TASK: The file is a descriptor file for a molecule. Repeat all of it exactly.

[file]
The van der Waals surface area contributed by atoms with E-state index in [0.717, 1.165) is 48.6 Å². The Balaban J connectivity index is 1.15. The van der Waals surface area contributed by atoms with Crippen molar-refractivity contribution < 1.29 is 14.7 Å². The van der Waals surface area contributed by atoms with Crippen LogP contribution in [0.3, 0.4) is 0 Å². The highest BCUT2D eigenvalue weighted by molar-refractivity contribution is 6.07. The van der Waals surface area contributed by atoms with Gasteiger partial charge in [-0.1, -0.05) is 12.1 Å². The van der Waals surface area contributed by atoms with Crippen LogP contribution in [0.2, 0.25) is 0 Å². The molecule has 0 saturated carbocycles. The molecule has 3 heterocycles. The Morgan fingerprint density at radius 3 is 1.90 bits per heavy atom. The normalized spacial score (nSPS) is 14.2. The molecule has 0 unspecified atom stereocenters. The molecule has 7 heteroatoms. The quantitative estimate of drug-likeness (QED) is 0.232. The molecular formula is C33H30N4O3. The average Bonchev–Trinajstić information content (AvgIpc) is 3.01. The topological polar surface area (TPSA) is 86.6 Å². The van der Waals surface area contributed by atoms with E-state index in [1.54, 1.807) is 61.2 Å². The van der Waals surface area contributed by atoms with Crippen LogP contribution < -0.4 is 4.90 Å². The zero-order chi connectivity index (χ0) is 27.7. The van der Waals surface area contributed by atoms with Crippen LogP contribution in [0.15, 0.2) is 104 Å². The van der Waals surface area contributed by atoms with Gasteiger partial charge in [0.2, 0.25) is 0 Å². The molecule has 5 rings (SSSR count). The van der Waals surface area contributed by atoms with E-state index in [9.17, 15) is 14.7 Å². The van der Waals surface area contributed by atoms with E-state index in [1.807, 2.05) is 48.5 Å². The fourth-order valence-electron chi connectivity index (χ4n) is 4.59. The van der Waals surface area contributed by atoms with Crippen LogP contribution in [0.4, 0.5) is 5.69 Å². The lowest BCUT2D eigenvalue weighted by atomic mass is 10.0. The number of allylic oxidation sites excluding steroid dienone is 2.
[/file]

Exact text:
The van der Waals surface area contributed by atoms with E-state index in [0.717, 1.165) is 48.6 Å². The Balaban J connectivity index is 1.15. The van der Waals surface area contributed by atoms with Crippen molar-refractivity contribution < 1.29 is 14.7 Å². The van der Waals surface area contributed by atoms with Crippen LogP contribution in [0.3, 0.4) is 0 Å². The highest BCUT2D eigenvalue weighted by molar-refractivity contribution is 6.07. The van der Waals surface area contributed by atoms with Gasteiger partial charge in [-0.1, -0.05) is 12.1 Å². The van der Waals surface area contributed by atoms with Crippen LogP contribution in [0.2, 0.25) is 0 Å². The molecule has 0 saturated carbocycles. The molecule has 3 heterocycles. The Morgan fingerprint density at radius 3 is 1.90 bits per heavy atom. The normalized spacial score (nSPS) is 14.2. The molecule has 0 unspecified atom stereocenters. The molecule has 7 heteroatoms. The quantitative estimate of drug-likeness (QED) is 0.232. The molecular formula is C33H30N4O3. The average Bonchev–Trinajstić information content (AvgIpc) is 3.01. The topological polar surface area (TPSA) is 86.6 Å². The van der Waals surface area contributed by atoms with E-state index in [1.54, 1.807) is 61.2 Å². The van der Waals surface area contributed by atoms with Crippen LogP contribution < -0.4 is 4.90 Å². The zero-order chi connectivity index (χ0) is 27.7. The van der Waals surface area contributed by atoms with Crippen LogP contribution in [0.15, 0.2) is 104 Å². The van der Waals surface area contributed by atoms with Gasteiger partial charge in [0.2, 0.25) is 0 Å². The molecule has 5 rings (SSSR count). The van der Waals surface area contributed by atoms with E-state index in [9.17, 15) is 14.7 Å². The van der Waals surface area contributed by atoms with E-state index in [1.807, 2.05) is 48.5 Å². The fourth-order valence-electron chi connectivity index (χ4n) is 4.59. The van der Waals surface area contributed by atoms with Crippen LogP contribution in [0.4, 0.5) is 5.69 Å². The lowest BCUT2D eigenvalue weighted by atomic mass is 10.0. The number of allylic oxidation sites excluding steroid dienone is 2.